“I sold him his father’s headstone, back in the fifties,” my grandfather explained. I remembered then that he had continued to do occasional monument sales for years after the family sold their granite business. In those days the paisani tried to do as much business as possible with each other, which wasn’t too difficult when it came to stone monuments, an industry with plenty of Italians. Many of them, including my family, had originally settled in Quincy to labor in the city’s granite quarries or the numerous stone sheds located nearby, where the granite was refined into building materials and monuments.

“He got my name from somebody, and called and asked me to meet him at this social club in the North End,” my grandfather continued. On the TV, the news reporter said that Angiulo’s RICO indictment was partially based on information gathered from a wiretap the FBI placed in a social club Angiulo frequented. Footage of the club’s exterior came on the screen and my grandfather lifted his chin toward the TV, and said, “That looks like the place I met him.”

I was shocked. The guy who led such a quiet life, tapping out wills two fingers at a time on a manual typewriter in his home office for black-clad Italian widows, who other than his weekly church league bowling night, spent most of his evenings doing crossword puzzles in his armchair, had gone to meet Boston’s alleged Mafia kingpin?

“I got there a little early, I’m lugging my heavy briefcase full of granite samples and monument designs, and I go inside this place. It’s just one room with a bar, and a few tables. And there’s no one there, it’s completely empty.”

“I’m thinking maybe someone’s out back, so say, ‘Hello, anybody here?’ No reply.”

“Then I see there’s a door at the back of the room, and it’s open a little bit, and I think, maybe he’s back there and he didn’t hear me, so I knock on the door and then open it and walk in. In the middle of the room there’s a round table, with a big pile of loose cash about a foot high, and on top of it, a pistol, holding all the bills down like a paperweight. I’m thinking now this is not a good place to be and I turn around to leave.”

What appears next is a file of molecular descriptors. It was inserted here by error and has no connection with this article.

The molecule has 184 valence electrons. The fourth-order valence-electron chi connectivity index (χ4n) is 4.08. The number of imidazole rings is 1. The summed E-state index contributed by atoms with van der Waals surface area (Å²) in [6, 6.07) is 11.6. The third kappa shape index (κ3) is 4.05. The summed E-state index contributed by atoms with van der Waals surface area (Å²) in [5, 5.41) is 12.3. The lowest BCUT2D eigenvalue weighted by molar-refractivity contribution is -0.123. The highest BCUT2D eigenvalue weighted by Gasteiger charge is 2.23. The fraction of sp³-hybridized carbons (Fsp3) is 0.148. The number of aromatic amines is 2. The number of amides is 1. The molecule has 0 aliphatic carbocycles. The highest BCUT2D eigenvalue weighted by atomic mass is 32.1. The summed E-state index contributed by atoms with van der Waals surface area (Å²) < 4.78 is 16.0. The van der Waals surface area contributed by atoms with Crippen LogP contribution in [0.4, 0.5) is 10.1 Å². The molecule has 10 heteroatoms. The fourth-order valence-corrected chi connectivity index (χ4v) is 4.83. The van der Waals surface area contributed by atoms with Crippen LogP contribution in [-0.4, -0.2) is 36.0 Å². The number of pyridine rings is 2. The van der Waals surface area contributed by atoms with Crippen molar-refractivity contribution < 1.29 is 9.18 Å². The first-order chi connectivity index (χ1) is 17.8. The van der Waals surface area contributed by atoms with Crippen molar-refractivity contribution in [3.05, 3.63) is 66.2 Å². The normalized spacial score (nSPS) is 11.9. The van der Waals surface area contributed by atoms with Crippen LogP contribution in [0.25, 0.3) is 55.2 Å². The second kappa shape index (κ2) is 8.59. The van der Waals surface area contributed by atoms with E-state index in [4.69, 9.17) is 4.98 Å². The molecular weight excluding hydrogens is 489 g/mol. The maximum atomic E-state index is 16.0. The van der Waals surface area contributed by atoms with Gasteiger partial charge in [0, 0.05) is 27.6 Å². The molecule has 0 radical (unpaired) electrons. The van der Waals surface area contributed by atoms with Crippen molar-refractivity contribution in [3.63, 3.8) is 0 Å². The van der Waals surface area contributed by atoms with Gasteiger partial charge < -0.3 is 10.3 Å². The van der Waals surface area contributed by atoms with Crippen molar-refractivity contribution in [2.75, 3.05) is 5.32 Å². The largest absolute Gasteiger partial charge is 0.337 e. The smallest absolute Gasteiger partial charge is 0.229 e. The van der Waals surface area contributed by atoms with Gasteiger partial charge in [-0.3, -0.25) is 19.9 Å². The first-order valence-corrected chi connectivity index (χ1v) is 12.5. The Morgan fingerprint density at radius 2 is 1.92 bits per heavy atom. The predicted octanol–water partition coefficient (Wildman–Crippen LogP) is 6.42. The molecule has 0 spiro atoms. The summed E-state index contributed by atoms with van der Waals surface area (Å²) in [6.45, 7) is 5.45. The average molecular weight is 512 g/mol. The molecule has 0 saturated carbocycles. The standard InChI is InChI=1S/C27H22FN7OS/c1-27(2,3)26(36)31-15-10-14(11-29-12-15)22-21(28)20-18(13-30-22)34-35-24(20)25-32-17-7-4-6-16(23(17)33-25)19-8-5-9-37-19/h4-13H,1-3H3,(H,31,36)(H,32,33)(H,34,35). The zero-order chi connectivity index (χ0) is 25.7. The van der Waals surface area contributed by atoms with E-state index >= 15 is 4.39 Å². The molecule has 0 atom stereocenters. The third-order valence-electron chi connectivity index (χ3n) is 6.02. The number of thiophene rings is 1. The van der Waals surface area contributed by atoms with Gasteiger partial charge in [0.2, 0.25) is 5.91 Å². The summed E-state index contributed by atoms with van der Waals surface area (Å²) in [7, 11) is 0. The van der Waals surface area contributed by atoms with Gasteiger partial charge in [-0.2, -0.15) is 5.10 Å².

“Jerry Angiulo is standing there with his face right up close to mine.”

“’Who are you?’ he said to me. ‘Tony Peruzzi, I’m here to talk about your father’s headstone,’ I tell him.”

“’Mr. Peruzzi, what’s in this room?’ he asks me, staring straight into my eyes. ‘This room is completely empty, Mr. Angiulo,’ I tell him.”

“’Good,’ he says, putting his hand on my shoulder. ‘Now let’s go out front and talk about my father’s headstone.’”

“And that’s the last time I saw him, until just now,” my grandfather told me, nodding again towards the television, which had by now moved on to another news story.

Finally, years after I needed one, I had a family Mafia story to tell.



Brett Peruzzi lives in Framingham, Massachusetts. His poems and prose have previously appeared in The Boston Globe, Exquisite Corpse, Toasted Cheese Literary Journal, Sahara, Pine Island Journal, Boston Poetry Magazine, Gloom Cupboard, and other publications. His family came to Quincy, Massachusetts, near Boston, at the beginning of the twentieth century from the Rome area and the province of Lucca in Tuscany. Both branches of the family worked in Quincy’s granite industry, eventually owning their own businesses, which specialized in cemetery headstones and other monuments.